Into the same category I would place the claim -which is entertained with some relish in Ireland’s newspapers- that the rebels were the precursors of Al-Qaida or Islamic State. No: if there are any reasonable parallels to be drawn in this regard, it is such things as ISIL laying siege to Kobanî and the Helga firing on Liberty Hall. And while so much has been said about the supposedly harmful legacy of the 1916 rebels, has anyone said anything at all about the legacy of Maxwell’s executions? Has anyone said anything about any precedent that this might have established? Has anyone thought to imagine that we might trace a line from Maxwell through to the likes of the LVF in the 1990s? We are talking about hundreds of lives here, ignored by all these evaluations that feign even-handedness and celebrate the grand events of state where none of this is ever mentioned. It is conventional wisdom in Ireland that the British forces made a miscalculation in executing the rebels, because of the public reaction that created the groundswell for independence. Yet when this is spoken of as mere error or miscalculation, the question that they had any right to do any such thing is set to one side, accepted as a given. Has anyone considered, in these weeks supposedly dedicated to remembering, that the British forces might have subsequently learned from their errors, and that the strategy and tactics of a dirty war -supplying arms to paramilitary death squads as a means of terrorising the population- would prove more effective in achieving political aims in future? If they have, I have seen no evidence for it, in any of the coverage devoted to commemorating 1916.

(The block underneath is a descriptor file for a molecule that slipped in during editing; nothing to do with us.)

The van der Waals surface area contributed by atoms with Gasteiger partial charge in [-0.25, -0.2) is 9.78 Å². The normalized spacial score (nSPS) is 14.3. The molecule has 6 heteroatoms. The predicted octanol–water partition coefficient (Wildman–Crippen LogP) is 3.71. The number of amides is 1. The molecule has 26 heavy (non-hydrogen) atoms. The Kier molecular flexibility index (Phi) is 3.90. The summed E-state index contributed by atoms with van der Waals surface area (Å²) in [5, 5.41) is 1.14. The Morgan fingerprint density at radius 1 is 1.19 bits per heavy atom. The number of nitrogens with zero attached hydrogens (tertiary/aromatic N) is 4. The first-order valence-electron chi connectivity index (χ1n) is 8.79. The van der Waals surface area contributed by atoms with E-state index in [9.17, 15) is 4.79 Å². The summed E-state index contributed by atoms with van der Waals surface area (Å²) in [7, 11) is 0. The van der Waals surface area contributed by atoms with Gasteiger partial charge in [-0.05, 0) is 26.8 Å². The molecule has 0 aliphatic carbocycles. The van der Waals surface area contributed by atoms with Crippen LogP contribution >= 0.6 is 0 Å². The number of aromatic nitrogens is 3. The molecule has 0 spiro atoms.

Part of me wishes I could stop being angry about all this. Part of me wishes that the filament of anger inside me that I have had for decades. that began to overheat as I went through the exhibition, would fizzle out, once and for all. ‘Anger is an energy’, sang one child of working class Irish immigrants to England. But if anger as an energy can be a spur to action and enlarged sense of empathy, it can also degrade and erode. ‘They put a hot wire to my head/Cos of the things I did and said/And made these feelings go away/Model citizen in every way’. I’d be lying if I said it did not seem easier at times to let these feelings go, and become a model citizen ready to forgive and forget in accordance with whatever is being proposed. But overall I’ll take anger over betrayal any day.


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The Begrudgers

I wasn’t expecting much from Ireland’s 1916 centenary commemorations, and I’ve paid little attention to what has been written and broadcast about it. This is in part because I haven’t had the time, and in part because I just prefer to look at these things in my own time. It is also because my head has been poisoned for decades now by the kind of rubbish that by all accounts is being pumped out with renewed vigour by Ireland’s media, with the usual suspects given pride of place.

The Rising is not beyond criticism. It would be absurd for any democrat to suggest that it is. But it’s one thing to call into question this or that aspect of it, or assess its legacy dispassionately, and quite another to disregard any kind of serious historical thinking as a means of suppressing real thought and debate. In this regard it’s no coincidence that plenty of the prominent voices most critical of the Rising, its aftermath and present day ramifications, are not only supporters of Ulster unionism and contemporary British and American imperialism, but also Islamophobic bigots and longstanding supporters of the murderous racist and colonialist state of Israel. Such people are more than happy to give full-throated support to acts of violence in the here and now that far surpass anything that the 1916 rebels engaged in. What’s more, their concern for the victims of such violence here in Ireland does not extend to anyone brutalised or murdered by the British State in the 100 years since the Rising, nor for what it might mean to live as a citizen of a State that perpetrates such atrocities.